The Complete Farmer; Or, a General Dictionary of Husbandry. in Which Everything Valuable from the Best Writers on This Subject Will Be Extracted

The Complete Farmer; Or, a General Dictionary of Husbandry. in Which Everything Valuable from the Best Writers on This Subject Will Be Extracted

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This historic book may have numerous typos and missing text. Purchasers can download a free scanned copy of the original book (without typos) from the publisher. Not indexed. Not illustrated. 1807 edition. Excerpt: ...by whatever name they may be called, will unquestionably make good cyder. But it has been remarked by Mr. Knight, that the properties which constitute a good apple for cyder and the desert, are seldom found in the same fruit. The firmness of pulp, which is essential in an eating-apple, is useless, he says, in the cyder-fruit; and colour, which is disregarded in the former, is amongst the first qualities (c)f the latter: some degree of astringency, which is injurious to the eating-fruit, Is likewise, he conceives, advantageous to the other. See Apple. In gathering the apples for this liquor, care should be taken that they be thoroughly ripe before they are taken from the tree; otherwise the cyder will be of a rough, harsh taste, in spite of all the endeavours of the operator. It is observed by Mr. Crockor in his tract on the Art of Making and Managing Cyder, that the most certain indications of the ripeness of apples is the fragrance of their smell, and their spontaneously dropping from the trees. When they are in this state of maturity, in a dry day, the limbs may, he says, be slightly shaken, and partly disburdened of their guldeu Store; thus taking such apples only as are ripe, and leaving the unripe longer on the trees, that they may also acquire a due degree of maturity. It may not, he thinks, be amiss to make three gather, ings of the crop, keeping each by itself. The latter gathering, as well as winl-falls, can however only be employed in making inferior cyder: the prime cyder must be drawn from the former gatherings. According to the writer first mentioned, the merit of cyder wiH always depend much on the proper mixture, or rather on proper separation, of the fruits. Those whose rinds and pulp are tinged with green, or red without any.show more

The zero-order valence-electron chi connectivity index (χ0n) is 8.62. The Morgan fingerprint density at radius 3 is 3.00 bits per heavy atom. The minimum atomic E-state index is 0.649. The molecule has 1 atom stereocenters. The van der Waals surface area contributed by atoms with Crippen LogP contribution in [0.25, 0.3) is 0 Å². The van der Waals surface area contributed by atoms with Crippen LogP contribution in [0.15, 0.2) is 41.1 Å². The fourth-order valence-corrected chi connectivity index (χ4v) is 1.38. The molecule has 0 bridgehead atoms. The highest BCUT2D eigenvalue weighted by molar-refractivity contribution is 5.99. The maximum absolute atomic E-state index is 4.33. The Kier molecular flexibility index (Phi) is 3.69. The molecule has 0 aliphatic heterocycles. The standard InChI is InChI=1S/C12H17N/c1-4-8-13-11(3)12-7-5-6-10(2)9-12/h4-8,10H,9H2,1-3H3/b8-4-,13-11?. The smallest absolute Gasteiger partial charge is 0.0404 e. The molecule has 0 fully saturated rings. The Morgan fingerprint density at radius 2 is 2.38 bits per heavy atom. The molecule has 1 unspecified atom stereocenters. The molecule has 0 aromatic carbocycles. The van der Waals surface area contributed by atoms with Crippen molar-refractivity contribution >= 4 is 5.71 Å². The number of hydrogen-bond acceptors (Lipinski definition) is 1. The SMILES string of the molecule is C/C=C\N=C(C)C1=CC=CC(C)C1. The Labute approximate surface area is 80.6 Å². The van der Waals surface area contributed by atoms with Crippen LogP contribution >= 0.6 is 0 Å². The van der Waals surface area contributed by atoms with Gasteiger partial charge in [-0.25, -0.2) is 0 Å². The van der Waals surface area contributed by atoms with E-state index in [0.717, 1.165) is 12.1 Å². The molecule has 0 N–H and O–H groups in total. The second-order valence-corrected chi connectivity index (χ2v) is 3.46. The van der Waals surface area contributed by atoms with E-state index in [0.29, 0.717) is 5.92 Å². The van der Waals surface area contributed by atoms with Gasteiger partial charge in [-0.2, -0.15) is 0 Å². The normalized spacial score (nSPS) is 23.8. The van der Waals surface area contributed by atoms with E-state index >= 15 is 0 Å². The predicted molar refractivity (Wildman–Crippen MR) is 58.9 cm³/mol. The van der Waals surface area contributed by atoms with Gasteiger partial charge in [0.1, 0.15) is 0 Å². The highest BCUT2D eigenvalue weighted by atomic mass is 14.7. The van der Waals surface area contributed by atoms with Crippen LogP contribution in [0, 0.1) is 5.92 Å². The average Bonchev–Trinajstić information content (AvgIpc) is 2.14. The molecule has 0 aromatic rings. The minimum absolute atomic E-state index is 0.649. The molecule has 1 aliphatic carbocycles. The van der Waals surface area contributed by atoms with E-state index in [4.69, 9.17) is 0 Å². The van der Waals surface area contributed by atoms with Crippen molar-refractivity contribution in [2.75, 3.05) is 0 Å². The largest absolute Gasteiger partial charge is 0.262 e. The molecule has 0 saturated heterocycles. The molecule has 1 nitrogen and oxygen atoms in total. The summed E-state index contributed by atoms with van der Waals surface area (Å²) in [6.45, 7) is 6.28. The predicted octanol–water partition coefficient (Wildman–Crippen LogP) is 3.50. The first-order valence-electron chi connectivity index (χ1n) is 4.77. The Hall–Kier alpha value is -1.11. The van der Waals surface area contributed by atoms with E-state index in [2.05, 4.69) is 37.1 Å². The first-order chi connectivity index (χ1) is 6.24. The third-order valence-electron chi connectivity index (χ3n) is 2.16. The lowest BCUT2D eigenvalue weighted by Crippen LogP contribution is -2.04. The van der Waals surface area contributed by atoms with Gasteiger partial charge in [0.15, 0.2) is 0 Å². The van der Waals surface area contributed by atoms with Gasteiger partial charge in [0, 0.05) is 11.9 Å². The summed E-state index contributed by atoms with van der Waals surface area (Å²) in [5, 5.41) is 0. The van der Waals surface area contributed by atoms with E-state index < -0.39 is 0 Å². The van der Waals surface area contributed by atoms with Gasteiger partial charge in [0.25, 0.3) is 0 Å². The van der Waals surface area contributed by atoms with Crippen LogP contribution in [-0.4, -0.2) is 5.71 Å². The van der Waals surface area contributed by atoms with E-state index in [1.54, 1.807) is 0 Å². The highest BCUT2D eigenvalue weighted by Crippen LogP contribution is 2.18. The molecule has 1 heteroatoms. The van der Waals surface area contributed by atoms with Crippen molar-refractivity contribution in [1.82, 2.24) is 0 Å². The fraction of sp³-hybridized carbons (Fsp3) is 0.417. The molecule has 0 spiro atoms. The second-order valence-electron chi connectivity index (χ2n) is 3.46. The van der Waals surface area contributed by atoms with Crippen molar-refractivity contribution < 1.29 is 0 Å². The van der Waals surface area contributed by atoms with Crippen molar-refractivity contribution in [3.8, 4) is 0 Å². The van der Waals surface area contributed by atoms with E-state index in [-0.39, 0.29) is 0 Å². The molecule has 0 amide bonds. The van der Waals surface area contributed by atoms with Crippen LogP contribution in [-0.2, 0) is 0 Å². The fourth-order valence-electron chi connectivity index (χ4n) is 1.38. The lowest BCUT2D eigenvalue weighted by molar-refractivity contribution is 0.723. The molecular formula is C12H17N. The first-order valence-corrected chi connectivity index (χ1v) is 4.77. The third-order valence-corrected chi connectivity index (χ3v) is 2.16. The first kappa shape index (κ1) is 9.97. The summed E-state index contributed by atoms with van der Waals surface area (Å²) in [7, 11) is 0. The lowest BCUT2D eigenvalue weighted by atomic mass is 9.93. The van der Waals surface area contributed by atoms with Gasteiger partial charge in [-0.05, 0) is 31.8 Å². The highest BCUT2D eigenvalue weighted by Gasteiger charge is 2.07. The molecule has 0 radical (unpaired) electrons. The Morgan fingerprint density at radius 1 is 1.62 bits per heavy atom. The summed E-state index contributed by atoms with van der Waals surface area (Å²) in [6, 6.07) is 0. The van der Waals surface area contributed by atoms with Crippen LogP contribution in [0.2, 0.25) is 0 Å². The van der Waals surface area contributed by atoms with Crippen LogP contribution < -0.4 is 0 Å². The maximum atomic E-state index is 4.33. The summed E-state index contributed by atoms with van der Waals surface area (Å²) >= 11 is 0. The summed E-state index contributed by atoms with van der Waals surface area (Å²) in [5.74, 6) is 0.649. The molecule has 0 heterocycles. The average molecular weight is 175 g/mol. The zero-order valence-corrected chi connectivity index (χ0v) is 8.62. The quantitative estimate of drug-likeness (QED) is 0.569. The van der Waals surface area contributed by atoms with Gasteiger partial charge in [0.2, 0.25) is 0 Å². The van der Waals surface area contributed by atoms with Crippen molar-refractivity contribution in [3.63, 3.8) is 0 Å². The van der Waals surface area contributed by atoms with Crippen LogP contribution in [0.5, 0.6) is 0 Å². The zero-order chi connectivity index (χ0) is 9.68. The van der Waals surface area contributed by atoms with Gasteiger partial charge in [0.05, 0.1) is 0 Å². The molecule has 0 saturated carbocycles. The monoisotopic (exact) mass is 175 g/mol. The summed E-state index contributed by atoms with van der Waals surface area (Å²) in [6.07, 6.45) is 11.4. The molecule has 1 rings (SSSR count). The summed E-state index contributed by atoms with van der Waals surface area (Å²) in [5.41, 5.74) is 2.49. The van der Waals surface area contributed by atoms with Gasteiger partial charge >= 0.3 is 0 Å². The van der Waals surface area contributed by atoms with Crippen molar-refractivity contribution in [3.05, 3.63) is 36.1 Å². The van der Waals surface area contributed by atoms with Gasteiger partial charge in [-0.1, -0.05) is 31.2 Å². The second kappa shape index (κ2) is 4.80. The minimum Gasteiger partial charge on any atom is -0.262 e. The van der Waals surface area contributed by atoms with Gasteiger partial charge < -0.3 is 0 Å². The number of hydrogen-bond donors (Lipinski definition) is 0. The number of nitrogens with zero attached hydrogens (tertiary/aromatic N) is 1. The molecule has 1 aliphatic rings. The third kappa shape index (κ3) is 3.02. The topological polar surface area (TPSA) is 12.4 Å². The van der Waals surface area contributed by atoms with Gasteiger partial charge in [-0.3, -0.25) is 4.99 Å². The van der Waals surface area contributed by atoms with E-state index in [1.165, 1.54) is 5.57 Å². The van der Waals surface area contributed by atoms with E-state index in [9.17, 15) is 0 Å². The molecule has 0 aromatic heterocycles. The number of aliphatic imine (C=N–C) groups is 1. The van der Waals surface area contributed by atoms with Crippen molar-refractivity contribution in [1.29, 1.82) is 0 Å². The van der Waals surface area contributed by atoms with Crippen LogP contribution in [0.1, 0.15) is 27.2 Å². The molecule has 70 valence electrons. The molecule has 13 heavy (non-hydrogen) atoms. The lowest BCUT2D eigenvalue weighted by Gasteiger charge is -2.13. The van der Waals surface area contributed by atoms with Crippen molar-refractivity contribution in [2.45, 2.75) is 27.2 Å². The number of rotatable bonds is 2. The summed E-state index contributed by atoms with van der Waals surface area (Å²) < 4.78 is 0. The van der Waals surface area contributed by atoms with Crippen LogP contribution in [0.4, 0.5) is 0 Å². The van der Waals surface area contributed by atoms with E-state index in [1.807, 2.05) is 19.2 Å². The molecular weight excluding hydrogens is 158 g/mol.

Product details

  • Paperback | 906 pages
  • 189 x 246 x 45mm | 1,583g
  • Rarebooksclub.com
  • Miami Fl, United States
  • English
  • black & white illustrations
  • 1236611829
  • 9781236611826